|One of the essential readings, released in September 2012, is called There and Back Again: J R R Tolkien and the Origins of The Hobbit. Not only does it have an amazing cover, it is also written by a distinguished scholar of medieval language and literature, namely Mark Atherthon.
Maybe this name does not ring a bell, but he is a lecturer in English Language and Literature at the University of Oxford and the author of Teach Yourself Old English / Anglo Saxon and a contributor to The Complete Tolkien Companion.
Brian Sibley, author of The Lord of the Rings: The Making of the Movie Trilogy and of Peter Jackson: A Film-maker's Journey, says "Mark Atherton’s treatment of one of the most famous books of the twentieth century is timely and welcome. On the face of it, The Hobbit appears an engaging fantasy adventure for young readers; but, as it later transpired, Mr Bilbo Baggins' exploits "there and back again" were simply a prelude to the apocalyptic drama that was to unfold in The Lord the Rings.
In this detailed exploration, Mark Atherton provides the reader with a comprehensive understanding of the many origins, influences and inspirations – biographical, historical, geographical and literary – that, combined with a unique imagination, resulted in the crafting of a new mythology."
I'm very honored to be able to release the following interview with the author of this magnificent book!
TL: Can you tell us a little about yourself?
MA: I come from the north-west of England, though my present home is in the south and I have spent time working and teaching in Austria, Germany and Belgium. I now live in Oxford, where I teach medieval literature and history of the English language at the university. In my spare time I play music in a folk band, and I enjoy European travel and hill-walking.
TL: What did you like to read when you were a child? What were the books that inspired you?
MA: I remember reading the Penguin Classics edition of The Odyssey at a young age, probably not understanding everything. I was fascinated by The Count of Monte Christo at the age of 14. C.S. Lewis came next, and I enjoyed Tolstoy’s War and Peace. I first read Tolkien when I was in the sixth form (the last two years of grammar school) in my hometown of Blackburn, Lancashire.
TL: When did you read The Hobbit / The Lord of the Rings for the first time and do you still recall this moment?
MA: I read The Lord of the Rings when I discovered it in an early three-volume hardback edition in the school library. At the age of sixteen, I think. The library was at the top of an old nineteenth-century house, bought by Queen Elizabeth’s Grammar School (so I recall) and converted into classrooms and a library for older pupils, with views across the road to the trees and fields of Corporation Park. I remember wooden shelves and polished floors, and I probably sat in a corner of that library and read several chapters at one sitting before I actually borrowed the first volume.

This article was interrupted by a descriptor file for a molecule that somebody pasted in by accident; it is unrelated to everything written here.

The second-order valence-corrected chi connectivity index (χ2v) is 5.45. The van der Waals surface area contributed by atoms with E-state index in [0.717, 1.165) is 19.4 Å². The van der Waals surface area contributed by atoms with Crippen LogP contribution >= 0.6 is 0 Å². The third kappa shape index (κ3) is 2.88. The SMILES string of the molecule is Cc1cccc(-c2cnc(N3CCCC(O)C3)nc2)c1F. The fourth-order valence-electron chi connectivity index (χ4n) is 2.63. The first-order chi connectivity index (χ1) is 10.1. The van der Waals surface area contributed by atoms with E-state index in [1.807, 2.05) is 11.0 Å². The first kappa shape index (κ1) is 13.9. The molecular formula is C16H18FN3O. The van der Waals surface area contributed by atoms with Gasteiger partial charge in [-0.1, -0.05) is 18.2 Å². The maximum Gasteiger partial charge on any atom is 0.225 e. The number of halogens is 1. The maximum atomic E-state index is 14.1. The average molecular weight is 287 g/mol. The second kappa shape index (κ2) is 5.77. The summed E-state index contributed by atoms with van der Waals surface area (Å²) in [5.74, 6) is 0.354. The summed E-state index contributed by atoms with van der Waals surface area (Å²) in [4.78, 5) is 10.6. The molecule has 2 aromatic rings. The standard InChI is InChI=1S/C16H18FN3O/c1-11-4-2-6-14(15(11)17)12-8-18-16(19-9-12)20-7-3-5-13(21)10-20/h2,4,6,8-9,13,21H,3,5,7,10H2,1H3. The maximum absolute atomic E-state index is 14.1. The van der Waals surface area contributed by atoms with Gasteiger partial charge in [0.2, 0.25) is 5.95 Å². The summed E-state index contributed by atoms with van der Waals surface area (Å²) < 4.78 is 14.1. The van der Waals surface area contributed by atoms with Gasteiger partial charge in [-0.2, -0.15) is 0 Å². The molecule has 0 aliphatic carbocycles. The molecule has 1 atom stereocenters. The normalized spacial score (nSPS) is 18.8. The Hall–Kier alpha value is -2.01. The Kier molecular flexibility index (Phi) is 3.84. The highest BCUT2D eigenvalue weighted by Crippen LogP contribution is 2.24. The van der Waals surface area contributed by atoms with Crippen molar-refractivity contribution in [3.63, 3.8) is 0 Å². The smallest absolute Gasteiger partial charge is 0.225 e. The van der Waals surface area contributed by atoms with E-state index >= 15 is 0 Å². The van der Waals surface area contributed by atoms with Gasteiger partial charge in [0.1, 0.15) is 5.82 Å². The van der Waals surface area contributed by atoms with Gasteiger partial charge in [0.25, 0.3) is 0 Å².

TL: Next to Tolkien's own works you have read most of his academic books, what is the work you like best of all?
MA: It is difficult to choose one work in isolation, since any particular book will remind you of the others that he wrote, and ultimately point you back in the direction of The Lord of the Rings. I enjoy the volume of essays called The Monsters and the Critics and Other Essays because of the vistas that Tolkien opened up there on Old English literature, especially Beowulf. Recently I have found that I like browsing in Tolkien’s first academic book A Middle English Vocabulary; though I admit it will not be for everyone! Tolkien himself admitted to spending endless hours compiling it, and he perhaps wrote too much, but the result is an excellent guide to Middle English to etymology, with many examples from interesting texts. It is a difficult but rewarding guide to his concerns and interests. This is Tolkien the word-collector at an early stage in his career. The easiest way to find a copy is to look for the paperback Fourteenth Century Verse and Prose by Kenneth Sisam - Tolkien’s work is printed at the back. Of his fictional works (other than the two famous novels) I like best The Lost Road and Unfinished Tales: there are some vivid and compelling scenes in these stories. As to ‘hobbitry’ itself, while writing my book on Tolkien I came to appreciate the early draft of his magnum opus as edited by Christopher Tolkien in The Return of the Shadow: it is intriguing to speculate on the possible directions that the sequel to The Hobbit almost took, and these alternative versions throw light and shade on the actual definitive published version, The Fellowship of the Ring.